Why the New York Giants found their answer in Joe Judge

New York Giants, Joe Judge

The New York Giants‘ 1-6 record doesn’t tell the full story of their season, in fact, a mirage would be a better way to perceive things. When ownership hired Joe Judge to lead the team into the future, they anticipated positive progress, and if anything, we have seen the Giants fight and develop in a number of ways.

Defensively, the Giants have taken significant steps in the right direction, as they currently rank 14th in points allowed per game. Offensively, the team has been abysmal, ranking 31st in the league, averaging 17.4 points per game.

While the team as a whole has struggled and they have collapsed in the fourth quarter on multiple occasions, the establishment of new schematics on offense can be tumultuous, which is exactly what has set the Giants back. Jason Garrett has struggled to implement his scheme over the first seven weeks, but his unit has taken marginal steps forward.

Quarterback Daniel Jones’ turnover problems, the offensive line’s youth and lack of continuity, and the injury to Saquon Barkley have all severely limited the offense’s capabilities.

The reality is — Judge has inherited a team full of holes and deficiencies, but the cultural changes he’s put in place are already bubbling to the surface. Despite losing six of their last seven games, the team still feels confident they’re close to turning the corner and turning some of these close losses into victories.

Even reserve running-back Wayne Gallman said he feels far more confident in the current team than one from year’s past.

They have lost four of their six defeats by eight points or less, indicating the Giants are simply bad at finishing. Week seven’s loss to the Eagles was a compound of late-game penalties and bad drops by TE Evan Engram, but the team was very much in the contest and fought until the final moments.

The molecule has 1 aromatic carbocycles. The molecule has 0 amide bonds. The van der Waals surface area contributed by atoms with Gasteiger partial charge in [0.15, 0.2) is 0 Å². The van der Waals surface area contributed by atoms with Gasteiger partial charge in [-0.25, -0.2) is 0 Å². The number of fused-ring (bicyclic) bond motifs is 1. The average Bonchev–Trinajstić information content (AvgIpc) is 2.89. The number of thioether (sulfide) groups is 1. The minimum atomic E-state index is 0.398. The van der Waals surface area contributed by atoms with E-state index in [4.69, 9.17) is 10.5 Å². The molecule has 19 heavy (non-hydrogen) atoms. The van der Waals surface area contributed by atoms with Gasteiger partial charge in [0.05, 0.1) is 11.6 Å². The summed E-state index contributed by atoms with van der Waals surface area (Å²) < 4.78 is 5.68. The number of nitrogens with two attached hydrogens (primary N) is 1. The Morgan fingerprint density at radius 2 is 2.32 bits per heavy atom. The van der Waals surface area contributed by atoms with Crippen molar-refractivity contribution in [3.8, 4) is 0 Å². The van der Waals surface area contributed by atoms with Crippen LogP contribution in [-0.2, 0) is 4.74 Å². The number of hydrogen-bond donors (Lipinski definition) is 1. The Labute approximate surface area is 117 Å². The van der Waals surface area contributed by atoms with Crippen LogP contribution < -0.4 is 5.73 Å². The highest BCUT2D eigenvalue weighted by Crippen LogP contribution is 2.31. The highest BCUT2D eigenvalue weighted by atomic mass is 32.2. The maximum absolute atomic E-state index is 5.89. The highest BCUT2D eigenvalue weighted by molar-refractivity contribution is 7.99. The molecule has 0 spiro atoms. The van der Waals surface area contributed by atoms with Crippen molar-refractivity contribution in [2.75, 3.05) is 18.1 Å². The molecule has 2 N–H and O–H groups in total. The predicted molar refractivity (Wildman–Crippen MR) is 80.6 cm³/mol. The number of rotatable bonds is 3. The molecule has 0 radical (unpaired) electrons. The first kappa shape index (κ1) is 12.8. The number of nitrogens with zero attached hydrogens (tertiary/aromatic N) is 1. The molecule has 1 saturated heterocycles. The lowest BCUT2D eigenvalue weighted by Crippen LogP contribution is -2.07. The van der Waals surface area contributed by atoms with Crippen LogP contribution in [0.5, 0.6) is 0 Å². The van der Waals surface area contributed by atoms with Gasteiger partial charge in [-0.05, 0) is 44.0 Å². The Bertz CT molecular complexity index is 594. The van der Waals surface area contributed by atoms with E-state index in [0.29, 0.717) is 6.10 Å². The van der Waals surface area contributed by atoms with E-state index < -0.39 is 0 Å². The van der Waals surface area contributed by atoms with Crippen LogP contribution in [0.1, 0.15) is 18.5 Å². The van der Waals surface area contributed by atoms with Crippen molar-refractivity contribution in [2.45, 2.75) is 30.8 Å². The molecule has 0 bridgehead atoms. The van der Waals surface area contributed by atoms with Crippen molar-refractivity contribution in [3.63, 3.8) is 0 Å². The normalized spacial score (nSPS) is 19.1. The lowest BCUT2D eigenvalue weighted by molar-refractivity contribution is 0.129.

The New York Giants made a good choice with Joe Judge:

Reflecting on the hiring process, the Giants interviewed several candidates for their vacant head coaching position, but looking over at NFC East Rival, the Dallas Cowboys, they took one hard look at Mike McCarthy and elected to take go with his modernized approach.

Through seven weeks, McCarthy and the Cowboys are 2-6 and are crumbling at the seams, as the players and coaching staff blame one another for their lack of intensity.

When looking at the Giants and Judge, we can derive several things:

1.) They don’t lack intensity

2.) They have boughten into the system

3.) The players respect Joe Judge

4.) The players know they aren’t far off

5.) Progress has been made on both sides of the ball

6.) Respect for the coaching staff

It will take time for the plan in place to come to fruition, but this time around feels different than the ones from years past, notably Ben McAdoo and Pat Shurmur’s establishments. Hopefully, by the end of the 2020 season, we will see a team representative of the blue-collar workers from New York, to quote Judge.

Yankees: Ranking the positions that need to be addressed this offseason

New York Yankees, Masahiro Tanaka

The New York Yankees are in for an interesting off-season after being knocked out of the postseason in the ALCS. With World Series expectations heading into the 2020 season, the Yankees found themselves dealing with injuries and inconsistencies during the campaign.

Losing sluggers Giancarlo Stanton and Aaron Judge for large chunks certainly didn’t help, as well as starting pitcher James Paxton and Luis Severino. The COVID-19 pandemic didn’t help their progression and consistency, but good teams find ways to supplement deficiencies.

Just take a look at the Tampa Bay Rays, who have a fraction of the salary the Yankees do, and are currently fighting for a World Series title. There is no question the Yankees need to find solutions at multiple positions, but which ones are they?

Ranking the weakest positions for the New York Yankees:

1.) Starting pitching

Starting pitching is going to be a big issue for the Yankees this off-season, as they are set to lose Masahiro Tanaka, James Paxton, and JA Happ.